One is not sure how proactive the Turf Authorities of India are in finding solutions to prevent the impending TDS regime set to kick in April. Instead of the old scheme under which TDS was deducted only on earnings of more than Rs 10,000 on one ticket, the new system envisages payment of TDS once the earnings cross Rs 10,000. Under the new regime, the onus is on the club to deduct the TDS and hence the clubs are expected to maintain the KYC of all its punters.
The deduction is not under 194 A under which you can set off losses against income. The TDS is under 195 BB which means that the money that you earn is considered a windfall gain and it cannot be set off against losses. The money deducted is gone out of the system for good. In the absence of KYC, all winnings will have to be taxed. As a result, the punter may end up giving money out of his pocket when he has played a short-priced favourite. The taxing is on gross winnings which include your investment as well. The original betting amount is subject to 28 per cent GST plus club commission. The dividends will be subject to a further 30 per cent tax if there is no KYC!
Gaming bodies have represented against the new TDS regime but the turf authorities led by Shivkumar Khenny have let down the racing fraternity big time. While he was busier promoting himself, the so-called legal luminaries of BTC may have been clueless. Khenny did not take any proactive stance despite the announcement about TDS having come about 45 days ago.
What is more, the scheme will extend to the bookmakers as well. The specious argument that the clubs will find it challenging to maintain the KYC of all punters will not hold water because nowadays, with digitisation, all the people are under KYC including vegetable vendors, and in some cases, even beggars have a UPI identity. There is also an option of not having a KYC and paying tax on the entire money which includes investment plus dividend.
The Bangalore Turf Club Chairman Shivkumar Khenny who was also the Chairman of Turf Authorities of India till the first week of March was only interested in self-glory and the conduct of Invitation Cup weekend where the standing instructions perhaps were to announce his title for a sickening number of times. One has to excuse him because other than prefixing his name as Chairman, he cannot be accused of having any racing knowledge. His behaviour during the running of the Invitation Cup was reportedly in bad taste as he is set to have lowered the dignity of the position of the Chairman of Turf Authorities of India.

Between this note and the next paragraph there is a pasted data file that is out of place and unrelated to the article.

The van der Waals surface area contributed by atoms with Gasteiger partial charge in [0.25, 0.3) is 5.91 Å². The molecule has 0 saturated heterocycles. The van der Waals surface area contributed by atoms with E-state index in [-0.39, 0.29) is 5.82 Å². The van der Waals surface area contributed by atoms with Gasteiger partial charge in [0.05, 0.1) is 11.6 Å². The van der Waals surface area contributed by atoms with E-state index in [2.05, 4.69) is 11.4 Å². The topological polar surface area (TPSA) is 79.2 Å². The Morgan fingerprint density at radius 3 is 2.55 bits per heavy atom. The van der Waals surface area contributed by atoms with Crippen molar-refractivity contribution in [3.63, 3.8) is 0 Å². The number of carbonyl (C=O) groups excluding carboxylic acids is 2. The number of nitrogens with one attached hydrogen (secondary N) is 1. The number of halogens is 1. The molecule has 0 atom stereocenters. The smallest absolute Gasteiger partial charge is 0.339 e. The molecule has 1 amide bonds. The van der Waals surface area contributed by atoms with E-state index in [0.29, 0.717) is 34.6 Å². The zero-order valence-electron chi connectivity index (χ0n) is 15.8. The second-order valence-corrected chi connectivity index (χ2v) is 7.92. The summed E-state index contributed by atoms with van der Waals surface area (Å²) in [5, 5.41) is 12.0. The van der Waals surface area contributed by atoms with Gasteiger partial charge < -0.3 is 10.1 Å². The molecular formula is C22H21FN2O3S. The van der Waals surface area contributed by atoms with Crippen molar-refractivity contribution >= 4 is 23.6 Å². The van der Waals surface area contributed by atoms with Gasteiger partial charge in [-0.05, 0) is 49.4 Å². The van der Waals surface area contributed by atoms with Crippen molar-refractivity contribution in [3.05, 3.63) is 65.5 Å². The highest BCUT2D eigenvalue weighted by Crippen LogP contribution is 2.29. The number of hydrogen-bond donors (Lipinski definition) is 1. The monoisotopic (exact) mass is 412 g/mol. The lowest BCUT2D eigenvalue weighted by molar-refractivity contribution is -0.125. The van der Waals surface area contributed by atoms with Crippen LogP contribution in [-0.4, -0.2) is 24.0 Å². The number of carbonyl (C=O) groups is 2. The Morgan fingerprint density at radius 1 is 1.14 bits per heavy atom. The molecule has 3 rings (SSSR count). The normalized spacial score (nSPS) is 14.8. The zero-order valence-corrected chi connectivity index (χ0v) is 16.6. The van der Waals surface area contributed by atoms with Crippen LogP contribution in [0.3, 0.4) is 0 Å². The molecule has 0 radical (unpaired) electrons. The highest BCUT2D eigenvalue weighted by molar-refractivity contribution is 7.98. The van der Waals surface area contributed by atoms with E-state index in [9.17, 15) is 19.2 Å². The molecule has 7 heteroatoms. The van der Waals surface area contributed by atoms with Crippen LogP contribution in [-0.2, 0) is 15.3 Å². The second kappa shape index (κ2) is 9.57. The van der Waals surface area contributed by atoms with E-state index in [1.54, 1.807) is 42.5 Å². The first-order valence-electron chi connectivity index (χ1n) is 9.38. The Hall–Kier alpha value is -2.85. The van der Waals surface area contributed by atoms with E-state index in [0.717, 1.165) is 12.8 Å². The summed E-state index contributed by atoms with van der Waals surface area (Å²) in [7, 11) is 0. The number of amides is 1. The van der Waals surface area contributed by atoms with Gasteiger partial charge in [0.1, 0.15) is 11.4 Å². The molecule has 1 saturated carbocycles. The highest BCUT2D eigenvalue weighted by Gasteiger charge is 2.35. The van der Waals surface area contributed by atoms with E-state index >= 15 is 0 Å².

Among the turf authorities of India, the two clubs which will be hit immediately under the new TDS regime would be Bangalore Turf Club and Mysore Race Club. These clubs are entirely dependent on the money generated by their activities. The club cannot expect its members to put their hands in their pockets to sustain the activity as it happened in the case of RWITC. The Hyderabad Race Club and Madras Race Club have adequate funds to keep their activity going. RWITC has generous patrons. The RCTC is said to be on the verge of clinching a real estate deal which should ensure that the club would be left with enough money in the coffers to keep the activity going.
The Bangalore Turf Club has ruined its own tote by replacing an efficient system with something which has serious glitches. The income from totes has dropped phenomenally. The club is charging a high entry fee which is also having a negative impact on attendance which is way below what was par a few years ago. The betting on the bookmakers is full-fledged. The bookmakers have been funding racing by contributing more than Rs 25 crores per year as stall fee and other sundries besides occasional donations like the one they gave for the Invitation Cup.
The betting at bookmakers is opaque as it does not reflect the real betting value. Once the club totes come under the new TDS regiment with its KYC compliance, the same will be extended to the betting on the bookmakers. The bookmakers would find the system cumbersome and may beat a retreat unless they learn to circumvent the system as they have always done.
The introduction of the National Tote was in the air for one year and even the announcement was made about its starting date ``pompously`` as former RWITC Chairman Vivek Jain put it. Now with Madras Race Club withdrawing from the combined tote operations and other clubs expressing reservations about the efficacy of the system given the many glitches when handling its own tote operations, the concept of National Tote is as good as buried. The Turf Authorities of India did not show any courtesy in calling those international agencies who had come to make a presentation during the Invitation Cup weekend races thereby highlighting the lack of seriousness of the Turf Authorities of India to act cohesively.